- Teach yourself not to touch your face. If you must do so, then wash/sanitize hands, touch your face, wash hands/sanitize afterwards.
- Practice social distancing—keep 6 feet away from others in public places
- Make yourself a cloth face mask to wear in public, especially in high traffic areas (i.e. the grocery store)
- When coughing and sneezing cover mouth and nose with flexed elbow or tissue – throw a tissue away immediately and wash hands
- Avoid close contact with anyone who has a fever and/or cough
- If you have a fever, cough and/or difficulty breathing seek medical care early and share previous travel history with your healthcare provider. Contact your healthcare provider via phone/portal first. Going into a clinic can expose you to the virus, so if you are told not to go in then don’t. Many centers have increased their use of telemedicine.
- When visiting live markets in areas currently experiencing cases of novel coronavirus, avoid direct unprotected contact with live animals and surfaces in contact with animals
- The consumption of raw or undercooked animal products should be avoided. Raw meat, milk, or animal organs should be handled with care, to avoid cross-contamination with uncooked foods, as per good food safety practices.
The World Health Organization reassures the public that: “Given the current spread of this virus and the pace and complexity of international travel, the number of cases and deaths will likely to continue to climb. We should not panic, even though we are dealing with a serious and novel pathogen.”
Now that the coronavirus has spread to several countries, and there are a growing number of cases in the United States, it is important to stay on top of healthy practices and be aware of potential susceptibility. It is no longer merely travelers from China who pose the possibility of passing the virus on to others, so it’s important to be mindful of your health and the environment you’re in. To keep up with coronavirus updates and resources, follow this page from the CDC.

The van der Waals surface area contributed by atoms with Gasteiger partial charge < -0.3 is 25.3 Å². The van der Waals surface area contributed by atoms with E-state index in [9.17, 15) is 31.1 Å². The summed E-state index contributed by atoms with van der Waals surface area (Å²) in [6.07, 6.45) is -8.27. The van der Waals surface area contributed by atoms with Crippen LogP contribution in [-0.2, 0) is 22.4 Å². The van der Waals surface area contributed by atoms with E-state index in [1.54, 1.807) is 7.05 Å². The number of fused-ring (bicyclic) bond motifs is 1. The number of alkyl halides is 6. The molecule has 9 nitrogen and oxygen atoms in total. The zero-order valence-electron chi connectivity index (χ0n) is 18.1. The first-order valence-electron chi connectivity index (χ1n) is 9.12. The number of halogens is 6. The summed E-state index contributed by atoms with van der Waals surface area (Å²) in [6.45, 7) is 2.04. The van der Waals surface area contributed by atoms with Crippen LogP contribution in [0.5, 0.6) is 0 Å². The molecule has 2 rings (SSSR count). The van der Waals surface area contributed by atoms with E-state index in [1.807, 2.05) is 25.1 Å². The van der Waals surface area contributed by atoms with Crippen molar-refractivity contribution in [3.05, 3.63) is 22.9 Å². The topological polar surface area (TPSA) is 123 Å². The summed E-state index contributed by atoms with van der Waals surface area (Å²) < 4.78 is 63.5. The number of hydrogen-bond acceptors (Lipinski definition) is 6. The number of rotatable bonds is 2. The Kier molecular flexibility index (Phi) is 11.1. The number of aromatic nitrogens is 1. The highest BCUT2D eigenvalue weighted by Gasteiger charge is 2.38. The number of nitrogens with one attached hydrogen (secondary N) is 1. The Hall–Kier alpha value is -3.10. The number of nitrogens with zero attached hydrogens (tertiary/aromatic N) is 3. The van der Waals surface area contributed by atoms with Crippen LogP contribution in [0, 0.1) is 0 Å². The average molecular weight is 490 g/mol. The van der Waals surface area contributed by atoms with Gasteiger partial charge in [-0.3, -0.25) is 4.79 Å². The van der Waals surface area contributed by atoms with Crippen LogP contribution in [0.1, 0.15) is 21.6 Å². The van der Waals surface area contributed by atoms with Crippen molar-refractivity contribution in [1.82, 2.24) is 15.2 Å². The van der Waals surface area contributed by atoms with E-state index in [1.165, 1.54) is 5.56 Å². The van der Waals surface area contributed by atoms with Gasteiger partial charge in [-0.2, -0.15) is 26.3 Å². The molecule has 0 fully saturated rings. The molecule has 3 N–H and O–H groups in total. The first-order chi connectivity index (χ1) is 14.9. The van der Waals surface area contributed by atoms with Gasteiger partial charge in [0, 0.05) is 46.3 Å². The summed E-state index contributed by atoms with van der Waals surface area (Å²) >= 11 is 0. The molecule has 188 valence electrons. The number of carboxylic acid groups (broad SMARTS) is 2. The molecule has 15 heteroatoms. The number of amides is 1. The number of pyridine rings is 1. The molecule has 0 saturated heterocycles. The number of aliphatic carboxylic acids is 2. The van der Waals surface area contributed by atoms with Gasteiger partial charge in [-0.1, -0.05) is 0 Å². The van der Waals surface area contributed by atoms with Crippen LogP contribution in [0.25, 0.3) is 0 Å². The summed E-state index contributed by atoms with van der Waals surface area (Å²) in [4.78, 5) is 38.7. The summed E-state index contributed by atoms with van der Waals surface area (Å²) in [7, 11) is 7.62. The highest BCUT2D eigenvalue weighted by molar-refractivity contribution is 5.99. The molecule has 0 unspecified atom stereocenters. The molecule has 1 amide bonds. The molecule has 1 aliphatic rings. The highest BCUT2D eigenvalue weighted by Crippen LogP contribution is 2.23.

This issue is not likely to go away until we have a vaccine, which won’t be for a year or two. And it is likely to get worse over the next few months to years. Therefore, learning how not to get infected is important. Human bodies have never been exposed to this specific virus before, so we are particularly susceptible to it. However, it seems LEAST dangerous in children and young people so it is preventing transmission to older people that is most vital. For instance, the use of non-contact tools, such as Facetime and Skype is a better way to connect with grandchildren than in-person visits.
Possible medical supply issues
A lot of people are wondering how COVID-19 will affect the production of diabetes supplies and medications, including insulin. The FDA has indicated that they are “closely monitoring the situation,” and as of March 20, there have been no reports of direct impact to any diabetes products.
Be sure to renew and refill prescriptions well before you run out. If clinics and pharmacies become busy with sick people, or healthcare employees become ill, it may be harder to get routine care and supplies. A few actions you can take now:
- Contact your physician and make sure all your prescriptions are current and have a maximal number of refills available. Consider back-up medications, like having long-acting insulin on hand if you are a pump user.
- You may be able to refill a prescription even it is before the typical 30-day time window. Call your pharmacy to find out if your state and/or health insurance company has waived refill restrictions because of COVID-19.
- Call your insurance company and find out if you can enroll to receive 90-day prescription refills via mail-order shipments.
America’s Health Insurance Plans (AHIP) has published this list of what individual health insurance providers are doing to support their plan members during the COVID-19 pandemic. Please check the list for information specific to your insurer, or call your insurance company if they are not listed. If you are currently uninsured and need access to supplies, especially insulin, learn more about your options.